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Why I Ride My Bike -- And Why You Should Too

A man rides his bike in downtown Boston on the first day of spring, Thursday, March 20, 2014. (Elise Amendola/AP)
A man rides his bike in downtown Boston on the first day of spring, Thursday, March 20, 2014. (Elise Amendola/AP)

Spring has arrived. OK, the season has been dragged out, kicking and screaming. But regardless of its self-doubt and oscillations, it’s finally here, and I’m grateful, because for me springtime means bicycle-riding season.

I rescued my bike from the basement the other day, gave its rusty chain a squirt of oil and topped off the tires with a fresh blast of air down at my neighborhood bike shop. Then, I took to the streets of Somerville and Cambridge, a carefree man happily transformed into a former version myself, a little more wild, a little less worried.

“I want to ride my bicycle,” the rock band Queen once declared. “I want to ride my bike.”

If it was ever out — or in decline, cycling is back with a vengeance. There are many reasons, both logical and romantic, to bravely pedal your two wheeler (or three-wheeler) through our fair city.

For one, urban biking has never been easier.

for me springtime means bicycle-riding season.

Hubway, the popular bicycle share service, announced its formal re-opening this month. They've added 10 new stations, for a total of 140 stations and 1,300 shared bikes across Boston, Brookline, Cambridge and Somerville, where for a modest fee you can can pick up a ride and drop it off at your destination. According to Hubway, since its launch in 2011, its riders have logged over 1.7 million bicycle miles. (The service usually closes down in the cold months, but in a pilot program this winter, Hubway bikes remained available in Cambridge. Riders braved the nasty weather to log some 2,000 trips per week.)

Boston continues to grow its reputation as a city that loves bicycles. Before former Mayor Menino created the Boston Bikes program in 2007, Boston consistently ranked near the bottom of the list of the country’s major “bike-friendly” urban areas. Now, seven years later, citywide ridership has more than doubled. In 2012, Bicycling magazine rated Boston 16th in their “America’s Top 50 Bike-Friendly Cities.” In 2013, Walk Score awarded Boston 5th place in their list of “Top 10 Most Bikeable Large U.S. Cities.” Boston was recently selected for a national two-year program to build protected bike lanes. And last month, Mayor Marty Walsh created a unique way for doctors at Boston Medical Center to help low-income patients combat obesity: They can prescribe $5 Hubway memberships.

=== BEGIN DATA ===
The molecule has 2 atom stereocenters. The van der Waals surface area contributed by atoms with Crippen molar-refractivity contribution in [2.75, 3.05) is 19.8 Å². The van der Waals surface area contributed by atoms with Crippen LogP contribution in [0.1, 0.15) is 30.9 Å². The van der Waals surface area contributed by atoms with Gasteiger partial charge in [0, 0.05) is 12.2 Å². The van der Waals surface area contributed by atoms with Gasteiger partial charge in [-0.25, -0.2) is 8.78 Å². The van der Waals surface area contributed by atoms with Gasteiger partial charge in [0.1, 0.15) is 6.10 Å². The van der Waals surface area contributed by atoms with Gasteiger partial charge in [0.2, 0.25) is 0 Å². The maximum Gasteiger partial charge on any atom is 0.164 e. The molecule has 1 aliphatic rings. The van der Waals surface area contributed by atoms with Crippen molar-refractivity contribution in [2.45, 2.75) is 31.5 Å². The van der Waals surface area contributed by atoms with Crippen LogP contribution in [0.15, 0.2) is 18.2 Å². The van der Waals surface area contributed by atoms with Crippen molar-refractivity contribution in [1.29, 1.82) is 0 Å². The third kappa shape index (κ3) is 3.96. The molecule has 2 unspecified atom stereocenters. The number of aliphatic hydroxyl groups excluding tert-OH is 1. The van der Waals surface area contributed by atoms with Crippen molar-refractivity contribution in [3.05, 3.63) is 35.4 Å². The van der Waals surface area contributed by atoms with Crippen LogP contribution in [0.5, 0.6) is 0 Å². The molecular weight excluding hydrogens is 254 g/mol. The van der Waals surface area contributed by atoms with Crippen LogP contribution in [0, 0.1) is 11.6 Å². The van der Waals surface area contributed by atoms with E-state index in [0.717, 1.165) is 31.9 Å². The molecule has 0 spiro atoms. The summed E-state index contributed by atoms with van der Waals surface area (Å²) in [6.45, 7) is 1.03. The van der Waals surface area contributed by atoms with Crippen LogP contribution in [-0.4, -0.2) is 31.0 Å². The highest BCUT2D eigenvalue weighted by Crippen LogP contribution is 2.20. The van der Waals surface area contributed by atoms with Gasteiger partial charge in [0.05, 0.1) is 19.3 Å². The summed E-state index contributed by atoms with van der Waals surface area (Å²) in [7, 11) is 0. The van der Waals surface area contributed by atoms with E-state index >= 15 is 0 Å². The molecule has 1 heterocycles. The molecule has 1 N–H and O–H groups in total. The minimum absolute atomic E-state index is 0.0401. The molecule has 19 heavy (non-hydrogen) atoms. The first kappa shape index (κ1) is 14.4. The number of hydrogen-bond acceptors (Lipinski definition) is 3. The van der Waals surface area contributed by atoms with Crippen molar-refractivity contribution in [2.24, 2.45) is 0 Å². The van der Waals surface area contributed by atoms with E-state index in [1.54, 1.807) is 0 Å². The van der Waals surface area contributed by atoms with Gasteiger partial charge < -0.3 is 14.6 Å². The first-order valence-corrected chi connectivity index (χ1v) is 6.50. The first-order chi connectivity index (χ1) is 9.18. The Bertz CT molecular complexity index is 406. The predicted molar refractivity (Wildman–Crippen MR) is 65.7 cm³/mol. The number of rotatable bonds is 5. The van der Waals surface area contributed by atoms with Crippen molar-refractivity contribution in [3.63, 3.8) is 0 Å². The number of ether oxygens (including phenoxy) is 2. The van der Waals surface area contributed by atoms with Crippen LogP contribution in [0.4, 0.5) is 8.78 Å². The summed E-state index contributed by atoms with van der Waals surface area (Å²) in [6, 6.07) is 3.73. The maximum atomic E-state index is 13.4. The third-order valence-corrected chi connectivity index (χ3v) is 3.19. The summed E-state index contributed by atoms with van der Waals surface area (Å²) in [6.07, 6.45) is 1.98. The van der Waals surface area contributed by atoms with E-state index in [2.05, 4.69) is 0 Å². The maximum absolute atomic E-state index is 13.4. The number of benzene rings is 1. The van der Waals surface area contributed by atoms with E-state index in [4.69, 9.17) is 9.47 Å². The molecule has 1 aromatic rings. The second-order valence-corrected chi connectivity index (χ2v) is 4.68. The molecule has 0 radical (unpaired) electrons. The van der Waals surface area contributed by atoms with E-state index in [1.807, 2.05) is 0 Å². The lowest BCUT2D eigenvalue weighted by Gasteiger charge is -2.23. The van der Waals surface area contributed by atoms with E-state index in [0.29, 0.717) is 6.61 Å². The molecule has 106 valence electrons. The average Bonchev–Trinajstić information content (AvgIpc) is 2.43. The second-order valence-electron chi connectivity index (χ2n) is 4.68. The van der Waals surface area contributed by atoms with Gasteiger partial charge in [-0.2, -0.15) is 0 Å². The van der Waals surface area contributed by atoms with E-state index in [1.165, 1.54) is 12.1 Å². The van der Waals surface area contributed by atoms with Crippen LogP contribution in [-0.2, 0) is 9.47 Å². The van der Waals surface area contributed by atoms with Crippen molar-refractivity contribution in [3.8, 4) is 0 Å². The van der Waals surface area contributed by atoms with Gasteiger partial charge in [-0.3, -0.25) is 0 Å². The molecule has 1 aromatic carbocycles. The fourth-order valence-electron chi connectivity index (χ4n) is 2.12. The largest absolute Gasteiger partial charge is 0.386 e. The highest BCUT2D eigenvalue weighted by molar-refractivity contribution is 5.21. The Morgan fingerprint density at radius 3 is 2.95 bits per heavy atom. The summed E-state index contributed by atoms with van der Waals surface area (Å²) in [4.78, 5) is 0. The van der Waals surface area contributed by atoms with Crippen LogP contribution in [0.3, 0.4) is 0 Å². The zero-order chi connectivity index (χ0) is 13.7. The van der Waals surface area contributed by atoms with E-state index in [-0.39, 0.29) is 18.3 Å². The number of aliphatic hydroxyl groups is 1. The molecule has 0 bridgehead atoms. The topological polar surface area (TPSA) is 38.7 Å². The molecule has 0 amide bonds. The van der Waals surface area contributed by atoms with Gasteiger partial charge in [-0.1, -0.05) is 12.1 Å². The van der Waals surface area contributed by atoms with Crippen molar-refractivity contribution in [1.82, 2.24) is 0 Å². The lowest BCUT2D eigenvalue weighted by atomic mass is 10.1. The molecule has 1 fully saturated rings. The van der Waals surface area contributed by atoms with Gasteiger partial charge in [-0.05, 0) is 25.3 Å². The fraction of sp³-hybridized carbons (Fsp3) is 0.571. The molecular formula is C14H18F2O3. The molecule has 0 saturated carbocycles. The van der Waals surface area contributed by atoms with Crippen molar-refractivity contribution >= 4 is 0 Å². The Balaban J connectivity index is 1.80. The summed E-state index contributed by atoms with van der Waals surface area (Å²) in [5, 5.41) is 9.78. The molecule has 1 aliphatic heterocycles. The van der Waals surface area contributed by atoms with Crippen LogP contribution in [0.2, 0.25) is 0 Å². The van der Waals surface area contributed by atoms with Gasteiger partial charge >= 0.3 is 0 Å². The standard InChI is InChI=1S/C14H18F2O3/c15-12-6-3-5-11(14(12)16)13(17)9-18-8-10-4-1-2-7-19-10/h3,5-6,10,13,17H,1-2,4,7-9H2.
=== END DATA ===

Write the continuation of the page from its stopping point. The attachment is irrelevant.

Many area cities and towns have added extensive bicycle lane networks. And did you notice, Boston and environs are flat and fairly compact? We’ve got no sprawl like L.A. or Atlanta, or killer hills like the Bay Area. I can get from Davis Square to Park Street in 30 minutes. And you don't need to be super fit (or a hipster on a fixed gear). You can tool around on a granny bike and be fine.

The physical benefits of biking are obvious. The Discovery Channel says that cycling is good for your heart, your muscles, your waistline, your coordination, your mental health, even your immune system and overall lifespan. Of course, bike owners save energy, help decrease our reliance on fossil fuels and foreign oil, and create no pollution. Hubway says their riders “have burned 67 million calories and offset 500 tons of CO2 emissions.” Plus, bikes reduce congestion: One more bike is one less car on the road.

Cycling reconnects me to my city in a way few other activities can.

All good reasons to get on your bike. But what of the psychological and spiritual benefits?

The act of pedaling a creaky crank with my legs and feet is the antidote to my sedentary existence. Biking combats that dreary, disengaged me, glued to my computer, mindlessly driving my car. That half-catatonic Charlie-on-the-MTA. Cycling reconnects me to my city in a way few other activities can. I engage with other citizens, pedestrians and fellow bikers, and I sense the physicality of neighborhoods, buildings and the roadway. I feel the elements — wind, sun, drizzle — on my body. On my bicycle, I am in nature, rooted to earth via rubber tires, not shielded inside some metal and glass bubble.

Relatively speaking, my bike is antiquated technology. For me, that makes it all the more endearing. Riding my bike is a direct link to a simpler time, when I was a kid, unencumbered, self-propelled and eager to explore the world. My bike is a time travel machine back to 1976.

Cycling is freedom.

Ethan Gilsdorf Twitter Cognoscenti contributor
Ethan Gilsdorf is a writer, critic and author of "Fantasy Freaks and Gaming Geeks."

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